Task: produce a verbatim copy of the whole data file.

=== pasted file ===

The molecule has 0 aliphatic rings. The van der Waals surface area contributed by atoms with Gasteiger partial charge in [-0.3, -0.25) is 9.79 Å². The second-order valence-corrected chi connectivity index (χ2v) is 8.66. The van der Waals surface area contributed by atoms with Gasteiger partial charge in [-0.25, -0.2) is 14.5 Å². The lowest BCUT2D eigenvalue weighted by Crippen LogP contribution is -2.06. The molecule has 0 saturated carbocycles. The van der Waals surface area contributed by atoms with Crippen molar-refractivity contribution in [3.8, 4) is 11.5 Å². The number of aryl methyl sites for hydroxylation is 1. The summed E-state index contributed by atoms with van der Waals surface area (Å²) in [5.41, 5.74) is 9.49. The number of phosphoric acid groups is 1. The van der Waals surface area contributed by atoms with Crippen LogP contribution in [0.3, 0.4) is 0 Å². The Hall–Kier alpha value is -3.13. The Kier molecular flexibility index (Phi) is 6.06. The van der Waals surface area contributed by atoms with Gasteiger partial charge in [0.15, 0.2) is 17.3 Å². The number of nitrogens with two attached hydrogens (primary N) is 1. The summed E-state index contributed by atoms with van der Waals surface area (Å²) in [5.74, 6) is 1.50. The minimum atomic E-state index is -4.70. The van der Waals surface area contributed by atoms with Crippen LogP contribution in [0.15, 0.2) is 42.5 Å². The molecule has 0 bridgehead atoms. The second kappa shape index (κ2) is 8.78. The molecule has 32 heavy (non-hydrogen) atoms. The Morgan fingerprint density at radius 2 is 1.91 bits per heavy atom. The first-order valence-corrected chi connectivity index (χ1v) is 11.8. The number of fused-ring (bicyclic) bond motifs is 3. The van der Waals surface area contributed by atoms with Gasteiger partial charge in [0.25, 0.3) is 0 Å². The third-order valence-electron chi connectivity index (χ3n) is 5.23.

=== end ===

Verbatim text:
The molecule has 0 aliphatic rings. The van der Waals surface area contributed by atoms with Gasteiger partial charge in [-0.3, -0.25) is 9.79 Å². The second-order valence-corrected chi connectivity index (χ2v) is 8.66. The van der Waals surface area contributed by atoms with Gasteiger partial charge in [-0.25, -0.2) is 14.5 Å². The lowest BCUT2D eigenvalue weighted by Crippen LogP contribution is -2.06. The molecule has 0 saturated carbocycles. The van der Waals surface area contributed by atoms with Crippen molar-refractivity contribution in [3.8, 4) is 11.5 Å². The number of aryl methyl sites for hydroxylation is 1. The summed E-state index contributed by atoms with van der Waals surface area (Å²) in [5.41, 5.74) is 9.49. The number of phosphoric acid groups is 1. The van der Waals surface area contributed by atoms with Crippen LogP contribution in [0.3, 0.4) is 0 Å². The Hall–Kier alpha value is -3.13. The Kier molecular flexibility index (Phi) is 6.06. The van der Waals surface area contributed by atoms with Gasteiger partial charge in [0.15, 0.2) is 17.3 Å². The number of nitrogens with two attached hydrogens (primary N) is 1. The summed E-state index contributed by atoms with van der Waals surface area (Å²) in [5.74, 6) is 1.50. The minimum atomic E-state index is -4.70. The van der Waals surface area contributed by atoms with Crippen LogP contribution in [0.15, 0.2) is 42.5 Å². The molecule has 0 bridgehead atoms. The second kappa shape index (κ2) is 8.78. The molecule has 32 heavy (non-hydrogen) atoms. The Morgan fingerprint density at radius 2 is 1.91 bits per heavy atom. The first-order valence-corrected chi connectivity index (χ1v) is 11.8. The number of fused-ring (bicyclic) bond motifs is 3. The van der Waals surface area contributed by atoms with Gasteiger partial charge in [0.25, 0.3) is 0 Å². The third-order valence-electron chi connectivity index (χ3n) is 5.23.